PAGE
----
This week, Spotify gets free users to pay for music, Google may not "like" your blog but Bing thinks it's relevant and Sprint wants to go back to its old logo but T-Mobile won't let them.
Scott is a developer who has worked on projects of varying sizes, including all of the PLuGHiTz Corporation properties. He is also known in the gaming world for his time supporting the DDR community, through DDRLover and hosting tournaments throughout the Tampa Bar Area. Currently, when he is not working on software projects or hosting F5 Live: Refreshing Technology, Scott can often be found returning to his high school days working with the Foundation for Inspiration and Recognition of Science and Technology (FIRST), mentoring teams and judging engineering notebooks at competitions. He has also helped found a student software learning group, the ASCII Warriors.
With over ten years of audio engineering experience, Nick's addition to PLuGHiTz Corporation is best served when he is behind the mixing board every Sunday night to produce the audio side of F5 Live: Refreshing Technology, Piltch Point and PLuGHiTz Live Night Cap. While mixing live every week, his previous radio show hosting experience gives him the ability to co-host as well, giving each show a unique flare with his slightly off-center, yet still realistic take on all things tech. An integral part of the show, you can find Nick always enveloped in coming up with new (and sometimes crazy) ideas and content for the show and you can always expect the most direct opinion on the stories that he feels need to be shared with the world. During the few hours where Nick isn't sleeping or working on ways to improve the company, he spends his free time going to hockey and football games and playing the latest titles on Xbox 360. Email him for his gamertag and add him today for a fun escape from the normal monotony and annoyance that the Xbox LIVE gaming community can sometimes be!
Avram's been in love with PCs since he played original Castle Wolfenstein on an Apple II+. Before joining Tom's Hardware, for 10 years, he served as Online Editorial Director for sister sites Tom's Guide and Laptop Mag, where he programmed the CMS and many of the benchmarks. When he's not editing, writing or stumbling around trade show halls, you'll find him building Arduino robots with his son and watching every single superhero show on the CW.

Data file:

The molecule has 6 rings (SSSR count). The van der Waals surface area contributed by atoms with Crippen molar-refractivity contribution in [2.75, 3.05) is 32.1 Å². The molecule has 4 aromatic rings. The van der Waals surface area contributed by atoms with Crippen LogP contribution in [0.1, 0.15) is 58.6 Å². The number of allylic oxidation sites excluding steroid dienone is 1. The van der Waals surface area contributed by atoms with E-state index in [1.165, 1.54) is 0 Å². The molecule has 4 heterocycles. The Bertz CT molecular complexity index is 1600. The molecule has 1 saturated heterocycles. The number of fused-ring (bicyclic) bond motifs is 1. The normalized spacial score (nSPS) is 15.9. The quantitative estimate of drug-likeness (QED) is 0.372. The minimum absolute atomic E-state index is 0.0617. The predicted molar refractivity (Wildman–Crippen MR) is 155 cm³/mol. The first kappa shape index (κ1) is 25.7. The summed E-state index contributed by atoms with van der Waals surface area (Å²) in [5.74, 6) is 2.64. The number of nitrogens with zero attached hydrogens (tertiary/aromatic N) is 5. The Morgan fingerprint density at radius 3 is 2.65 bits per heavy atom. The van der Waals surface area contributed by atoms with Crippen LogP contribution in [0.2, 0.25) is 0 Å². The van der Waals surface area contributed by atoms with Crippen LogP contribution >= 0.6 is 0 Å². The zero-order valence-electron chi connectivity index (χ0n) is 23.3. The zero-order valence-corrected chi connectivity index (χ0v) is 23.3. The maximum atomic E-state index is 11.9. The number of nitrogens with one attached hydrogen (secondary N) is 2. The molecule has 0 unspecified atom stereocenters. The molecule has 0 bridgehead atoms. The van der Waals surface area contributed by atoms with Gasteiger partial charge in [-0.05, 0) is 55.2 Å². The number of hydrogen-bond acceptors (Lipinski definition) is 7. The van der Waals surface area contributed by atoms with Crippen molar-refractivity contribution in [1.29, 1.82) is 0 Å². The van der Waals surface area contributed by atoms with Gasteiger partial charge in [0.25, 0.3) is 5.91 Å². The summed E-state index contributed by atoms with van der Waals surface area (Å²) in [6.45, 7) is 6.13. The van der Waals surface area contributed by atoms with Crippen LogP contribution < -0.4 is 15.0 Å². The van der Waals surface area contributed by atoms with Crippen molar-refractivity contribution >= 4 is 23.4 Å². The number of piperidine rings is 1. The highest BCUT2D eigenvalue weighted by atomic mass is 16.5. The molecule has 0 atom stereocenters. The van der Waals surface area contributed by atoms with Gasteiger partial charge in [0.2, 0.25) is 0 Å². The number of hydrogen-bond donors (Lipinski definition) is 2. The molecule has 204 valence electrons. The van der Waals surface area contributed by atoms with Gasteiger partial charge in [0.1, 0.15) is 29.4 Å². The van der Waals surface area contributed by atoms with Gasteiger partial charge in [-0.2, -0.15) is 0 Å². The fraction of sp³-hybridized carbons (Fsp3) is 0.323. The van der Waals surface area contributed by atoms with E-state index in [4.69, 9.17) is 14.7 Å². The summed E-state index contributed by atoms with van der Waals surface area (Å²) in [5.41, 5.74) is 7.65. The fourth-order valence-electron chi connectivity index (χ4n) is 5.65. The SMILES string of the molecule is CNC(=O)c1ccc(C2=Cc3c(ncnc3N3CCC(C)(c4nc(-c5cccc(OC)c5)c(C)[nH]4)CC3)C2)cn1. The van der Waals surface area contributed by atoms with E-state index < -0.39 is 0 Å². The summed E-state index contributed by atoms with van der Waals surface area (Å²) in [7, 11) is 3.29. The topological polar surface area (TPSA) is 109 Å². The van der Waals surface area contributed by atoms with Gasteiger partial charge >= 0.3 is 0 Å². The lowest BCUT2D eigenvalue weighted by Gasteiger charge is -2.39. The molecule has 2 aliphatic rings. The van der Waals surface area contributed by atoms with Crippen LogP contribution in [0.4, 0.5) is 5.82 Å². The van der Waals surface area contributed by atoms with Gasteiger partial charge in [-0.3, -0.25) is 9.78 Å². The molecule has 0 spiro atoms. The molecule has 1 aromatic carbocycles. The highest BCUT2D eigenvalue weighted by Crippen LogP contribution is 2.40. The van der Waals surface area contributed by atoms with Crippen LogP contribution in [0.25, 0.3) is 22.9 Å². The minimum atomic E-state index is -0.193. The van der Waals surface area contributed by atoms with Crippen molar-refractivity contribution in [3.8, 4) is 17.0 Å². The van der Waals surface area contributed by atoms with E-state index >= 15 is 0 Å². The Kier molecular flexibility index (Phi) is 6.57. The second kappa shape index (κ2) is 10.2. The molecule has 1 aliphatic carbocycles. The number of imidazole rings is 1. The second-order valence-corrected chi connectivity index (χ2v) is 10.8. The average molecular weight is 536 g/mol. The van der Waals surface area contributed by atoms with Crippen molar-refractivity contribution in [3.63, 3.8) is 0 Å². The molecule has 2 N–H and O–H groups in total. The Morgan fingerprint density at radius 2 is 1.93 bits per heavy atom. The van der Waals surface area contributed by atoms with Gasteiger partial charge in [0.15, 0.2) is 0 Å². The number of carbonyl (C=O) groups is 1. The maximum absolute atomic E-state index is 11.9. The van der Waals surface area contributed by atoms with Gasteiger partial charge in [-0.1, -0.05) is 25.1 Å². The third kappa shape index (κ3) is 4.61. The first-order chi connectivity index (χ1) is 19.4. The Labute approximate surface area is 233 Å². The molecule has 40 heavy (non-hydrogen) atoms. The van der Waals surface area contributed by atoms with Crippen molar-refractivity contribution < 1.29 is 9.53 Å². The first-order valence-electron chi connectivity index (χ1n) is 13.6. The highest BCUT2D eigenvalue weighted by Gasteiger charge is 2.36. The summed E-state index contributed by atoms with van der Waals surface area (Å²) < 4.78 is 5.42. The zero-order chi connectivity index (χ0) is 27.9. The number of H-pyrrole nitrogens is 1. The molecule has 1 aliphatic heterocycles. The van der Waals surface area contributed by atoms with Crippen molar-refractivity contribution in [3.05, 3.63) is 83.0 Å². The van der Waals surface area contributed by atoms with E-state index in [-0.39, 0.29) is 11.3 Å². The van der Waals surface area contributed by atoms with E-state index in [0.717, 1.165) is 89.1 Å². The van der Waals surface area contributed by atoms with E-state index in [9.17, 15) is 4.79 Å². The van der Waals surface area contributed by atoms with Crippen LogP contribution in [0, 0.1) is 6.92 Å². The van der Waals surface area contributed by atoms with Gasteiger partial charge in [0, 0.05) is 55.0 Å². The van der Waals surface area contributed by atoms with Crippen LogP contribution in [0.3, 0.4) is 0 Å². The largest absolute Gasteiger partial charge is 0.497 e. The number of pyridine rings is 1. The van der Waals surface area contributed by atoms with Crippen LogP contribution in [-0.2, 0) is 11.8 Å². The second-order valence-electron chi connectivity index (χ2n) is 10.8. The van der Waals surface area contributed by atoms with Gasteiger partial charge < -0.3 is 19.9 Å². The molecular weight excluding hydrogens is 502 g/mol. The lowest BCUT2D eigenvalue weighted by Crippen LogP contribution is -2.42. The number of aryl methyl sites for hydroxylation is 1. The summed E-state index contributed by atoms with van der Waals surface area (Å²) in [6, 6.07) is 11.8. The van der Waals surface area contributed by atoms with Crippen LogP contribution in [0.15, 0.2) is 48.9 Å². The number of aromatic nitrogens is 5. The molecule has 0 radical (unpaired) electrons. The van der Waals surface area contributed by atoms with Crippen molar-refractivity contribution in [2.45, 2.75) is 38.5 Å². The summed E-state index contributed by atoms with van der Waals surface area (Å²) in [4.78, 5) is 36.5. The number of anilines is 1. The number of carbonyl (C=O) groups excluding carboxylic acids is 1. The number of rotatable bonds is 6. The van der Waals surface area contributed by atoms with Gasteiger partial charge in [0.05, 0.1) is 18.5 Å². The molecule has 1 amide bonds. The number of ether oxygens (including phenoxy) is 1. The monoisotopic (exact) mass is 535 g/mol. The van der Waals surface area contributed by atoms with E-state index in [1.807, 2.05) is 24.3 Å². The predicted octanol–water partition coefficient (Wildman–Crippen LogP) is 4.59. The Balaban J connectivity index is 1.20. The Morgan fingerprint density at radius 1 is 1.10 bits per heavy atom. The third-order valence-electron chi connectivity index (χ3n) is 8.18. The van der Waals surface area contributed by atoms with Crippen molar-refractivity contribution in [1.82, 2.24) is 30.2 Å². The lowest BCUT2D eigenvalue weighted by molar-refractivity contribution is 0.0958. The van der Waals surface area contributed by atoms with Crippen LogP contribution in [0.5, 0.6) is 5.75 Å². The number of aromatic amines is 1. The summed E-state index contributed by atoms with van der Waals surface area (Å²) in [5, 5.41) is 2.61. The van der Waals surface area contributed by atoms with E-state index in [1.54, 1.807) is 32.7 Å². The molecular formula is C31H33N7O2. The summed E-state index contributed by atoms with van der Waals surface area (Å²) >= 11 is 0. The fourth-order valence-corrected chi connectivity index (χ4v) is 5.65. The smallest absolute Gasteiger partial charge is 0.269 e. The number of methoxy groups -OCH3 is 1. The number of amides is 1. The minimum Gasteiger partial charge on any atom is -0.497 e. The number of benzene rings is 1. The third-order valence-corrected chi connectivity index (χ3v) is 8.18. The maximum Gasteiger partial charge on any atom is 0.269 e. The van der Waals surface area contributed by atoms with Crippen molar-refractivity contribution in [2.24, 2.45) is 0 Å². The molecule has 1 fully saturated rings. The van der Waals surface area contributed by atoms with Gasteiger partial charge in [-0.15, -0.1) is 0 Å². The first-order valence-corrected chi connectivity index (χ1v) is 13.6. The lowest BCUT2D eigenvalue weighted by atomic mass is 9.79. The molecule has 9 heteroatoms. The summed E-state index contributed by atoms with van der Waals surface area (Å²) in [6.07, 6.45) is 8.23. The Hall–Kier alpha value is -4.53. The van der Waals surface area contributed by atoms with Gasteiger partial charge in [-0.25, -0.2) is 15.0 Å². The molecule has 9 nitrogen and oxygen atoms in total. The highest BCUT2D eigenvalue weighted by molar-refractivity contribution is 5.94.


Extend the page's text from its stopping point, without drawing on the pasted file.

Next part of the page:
T-Mobile has a weird way of staying in the news, whether it be for good or for bad. Two years ago they started the deceitful trend of lying about 4G networks and it kind of has snowballed from there. They were able to make $4 billion off the failed AT&T merger and while they waited for the spectrum transfer to be approved, closed seven call centers. Now, the company looks ahead in order to save itself from potential implosion and has inked a deal with MetroPCS to merge forces.
While the news of T-Mobile purchasing MetroPCS has come as a bit of a shock to some people, it really shouldn't. At first it does seem surprising that a GSM carrier would be interested in a CDMA network, especially considering the absolute disaster that was the Sprint/Nextel merger. This is where the sense starts to be made. T-Mobile said they would use AT&T's money to establish an LTE network, and it looks like they have. This purchase has less to do with customers, though it will combine the 4th and 5th largest carriers in the country into a new but still 4th largest network (42.5 million), and more to do with picking up MetroPCS's existing LTE network.
The announcement of T-Mobile's planned purchase of MetroPCS may have come as a surprise to most of the industry, though it shouldn't have. It has also stirred up some old emotions with an ex-suitor of MetroPCS, Sprint. A few months ago, we found out that Sprint had considered purchasing the carrier.
If the all-white PlayStation Vita bundle and the new PS3 bundle wasn't convincing enough for you to pick up your copy of Assassin's Creed III, Ubisoft upped the ante this week by announcing a couple of interesting things in one short and sweet blog post. Taking a small page out of EA Sports' Season Ticket book, Ubisoft is introducing what they call the Season Pass.
Despite the FCC's feelings, Bing has decided that online journalists can be experts in their particular fields and have decided to add us to the social bar on the right-hand side of your search results. In the future, as you search for topics of importance, in addition to your social network connections and the things they have said about the topic, you will also see high profile journalists and the things they have said on the topic.
Despite the company's love for Windows Phone, an open platform and great partnerships with big names, Spotify still manages to get a bad rap. Be it the lack of pay for the artists who deliver the content to the platform or due to the periodic outages, vinyl lovers everywhere are always quick to knock the European-based company more than the rest of the music streaming services. The good news is that the NPD recognizes that people listen to digital music and look at guys like Pandora and Spotify with an unbiased eye. This week, NPD had some good news for the boys in green as far as what Spotify's subscribers end up doing after they listen to a track on the service.